Fleet Safety also provides real-time maritime safety information broadcasts, which can be downloaded even after the broadcast time and when the marine safety terminal has been turned off; for example, in drydock or in ports where reception is compromised.
“We’ve built a platform for marine safety providers to send proactive messages, warning of weather conditions, a non-functioning navigation light or even a tsunami,” says Broadhurst. “The new platform means these providers can be confident that the message they send is delivered. We have also created an application programming interface so that they can create messages themselves and then send them to Inmarsat, which we then send to our existing service and our new service, which simplifies the process.
Inmarsat will also offer operators the opportunity to train their crew in the use of the new system to ensure they can adapt quickly.
“It’s not just about creating a new product, throwing it over the fence and saying ‘here it is,’ says Broadhurst. “Everyone who is going to use the system must do so without fear and with full knowledge of what it is supposed to do. We have therefore created a module which will train seafarers in their general operator certificate as well as in the new safety services.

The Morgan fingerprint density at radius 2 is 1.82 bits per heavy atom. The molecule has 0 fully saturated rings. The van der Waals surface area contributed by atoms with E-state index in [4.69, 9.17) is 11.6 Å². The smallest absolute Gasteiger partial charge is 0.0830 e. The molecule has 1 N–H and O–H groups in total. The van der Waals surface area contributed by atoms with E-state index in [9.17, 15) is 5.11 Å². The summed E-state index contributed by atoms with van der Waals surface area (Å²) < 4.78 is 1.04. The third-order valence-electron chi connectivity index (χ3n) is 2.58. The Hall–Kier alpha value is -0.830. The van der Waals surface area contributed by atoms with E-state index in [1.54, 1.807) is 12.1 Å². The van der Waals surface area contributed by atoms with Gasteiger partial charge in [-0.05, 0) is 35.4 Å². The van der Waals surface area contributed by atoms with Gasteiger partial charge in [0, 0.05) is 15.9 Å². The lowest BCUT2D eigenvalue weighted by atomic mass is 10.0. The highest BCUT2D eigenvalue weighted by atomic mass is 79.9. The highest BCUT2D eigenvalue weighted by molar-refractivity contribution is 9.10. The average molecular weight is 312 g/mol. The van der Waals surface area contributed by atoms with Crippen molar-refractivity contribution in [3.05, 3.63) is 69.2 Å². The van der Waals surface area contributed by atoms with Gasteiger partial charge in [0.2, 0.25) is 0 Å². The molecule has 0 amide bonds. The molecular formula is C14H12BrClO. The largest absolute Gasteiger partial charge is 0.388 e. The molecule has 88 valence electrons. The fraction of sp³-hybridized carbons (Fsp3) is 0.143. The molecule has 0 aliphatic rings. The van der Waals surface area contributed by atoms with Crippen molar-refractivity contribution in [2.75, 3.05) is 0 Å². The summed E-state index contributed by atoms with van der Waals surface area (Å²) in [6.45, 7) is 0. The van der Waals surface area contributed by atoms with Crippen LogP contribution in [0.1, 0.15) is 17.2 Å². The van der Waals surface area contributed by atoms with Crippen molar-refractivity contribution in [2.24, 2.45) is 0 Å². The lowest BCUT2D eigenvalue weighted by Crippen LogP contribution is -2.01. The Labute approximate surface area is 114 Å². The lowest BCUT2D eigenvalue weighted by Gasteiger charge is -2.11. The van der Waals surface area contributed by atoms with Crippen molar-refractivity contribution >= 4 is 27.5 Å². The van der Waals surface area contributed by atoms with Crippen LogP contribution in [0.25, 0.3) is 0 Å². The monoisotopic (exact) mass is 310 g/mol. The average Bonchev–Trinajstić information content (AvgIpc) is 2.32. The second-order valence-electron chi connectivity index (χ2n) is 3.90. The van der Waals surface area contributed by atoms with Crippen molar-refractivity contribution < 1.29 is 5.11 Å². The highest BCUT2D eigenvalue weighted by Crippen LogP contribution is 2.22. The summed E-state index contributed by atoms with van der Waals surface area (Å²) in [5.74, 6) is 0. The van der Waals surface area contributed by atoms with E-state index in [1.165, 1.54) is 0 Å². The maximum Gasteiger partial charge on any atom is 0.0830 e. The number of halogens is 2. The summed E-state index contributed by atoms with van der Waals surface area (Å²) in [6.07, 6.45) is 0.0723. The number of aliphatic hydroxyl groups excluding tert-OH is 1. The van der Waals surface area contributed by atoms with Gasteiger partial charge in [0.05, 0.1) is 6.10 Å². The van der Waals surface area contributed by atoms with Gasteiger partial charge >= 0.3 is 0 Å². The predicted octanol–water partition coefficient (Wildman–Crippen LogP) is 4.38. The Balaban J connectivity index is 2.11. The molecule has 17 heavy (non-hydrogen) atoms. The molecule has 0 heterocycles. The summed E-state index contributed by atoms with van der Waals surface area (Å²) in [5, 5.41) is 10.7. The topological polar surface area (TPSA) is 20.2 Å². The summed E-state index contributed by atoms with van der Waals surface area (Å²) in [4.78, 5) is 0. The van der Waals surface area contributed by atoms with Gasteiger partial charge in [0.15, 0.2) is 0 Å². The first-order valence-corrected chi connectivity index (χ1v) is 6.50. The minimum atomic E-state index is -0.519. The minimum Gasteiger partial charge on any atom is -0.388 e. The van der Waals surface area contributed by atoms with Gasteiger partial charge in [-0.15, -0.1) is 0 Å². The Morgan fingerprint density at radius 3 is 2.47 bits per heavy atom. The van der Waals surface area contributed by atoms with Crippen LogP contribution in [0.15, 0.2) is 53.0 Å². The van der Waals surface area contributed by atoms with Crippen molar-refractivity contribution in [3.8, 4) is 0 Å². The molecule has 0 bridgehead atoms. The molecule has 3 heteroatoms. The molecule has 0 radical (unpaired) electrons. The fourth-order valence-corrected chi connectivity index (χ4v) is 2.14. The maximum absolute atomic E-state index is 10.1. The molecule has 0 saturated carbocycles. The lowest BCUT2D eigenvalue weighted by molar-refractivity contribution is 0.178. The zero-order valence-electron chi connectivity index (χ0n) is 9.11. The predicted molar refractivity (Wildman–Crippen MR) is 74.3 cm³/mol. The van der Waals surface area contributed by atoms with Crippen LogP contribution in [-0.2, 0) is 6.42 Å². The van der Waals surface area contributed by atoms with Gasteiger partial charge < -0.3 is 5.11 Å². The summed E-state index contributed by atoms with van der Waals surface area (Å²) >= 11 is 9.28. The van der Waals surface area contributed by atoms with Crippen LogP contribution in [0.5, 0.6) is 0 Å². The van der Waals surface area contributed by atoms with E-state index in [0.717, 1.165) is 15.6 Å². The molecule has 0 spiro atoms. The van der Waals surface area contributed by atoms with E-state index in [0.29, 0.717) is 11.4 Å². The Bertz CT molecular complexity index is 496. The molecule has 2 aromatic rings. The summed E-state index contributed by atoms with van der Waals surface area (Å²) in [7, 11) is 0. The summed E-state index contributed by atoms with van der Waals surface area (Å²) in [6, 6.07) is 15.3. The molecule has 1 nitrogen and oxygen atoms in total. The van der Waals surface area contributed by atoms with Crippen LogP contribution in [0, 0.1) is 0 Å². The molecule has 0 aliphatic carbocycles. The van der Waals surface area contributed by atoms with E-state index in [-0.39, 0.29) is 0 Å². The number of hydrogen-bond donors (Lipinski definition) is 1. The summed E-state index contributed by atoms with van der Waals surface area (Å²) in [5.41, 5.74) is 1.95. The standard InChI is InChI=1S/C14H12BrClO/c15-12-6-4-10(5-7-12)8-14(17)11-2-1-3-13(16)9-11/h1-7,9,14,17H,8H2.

Broadhurst highlights the service’s ability to condense information in a way that ensures it can be processed effectively by the crew in their efforts to maintain safety.
“There’s so much information these days for the watch officer or navigator to take in,” says Broadhurst. “Fleet Safety puts control of information back in the hands of seafarers. We have been very selective in ensuring that only relevant messages are urgently displayed to the crew, while other information is available if necessary. This was not available with the old system and will increase the level of security. It is a system that is built for the future.
This article first appeared in the Fall/Winter 2022 issue of Cruise & Ferry Review. All information was correct at the time of printing, but may since have changed. Subscribe to Cruise & Ferry Review FREE here to get the next issue delivered straight to your inbox or door.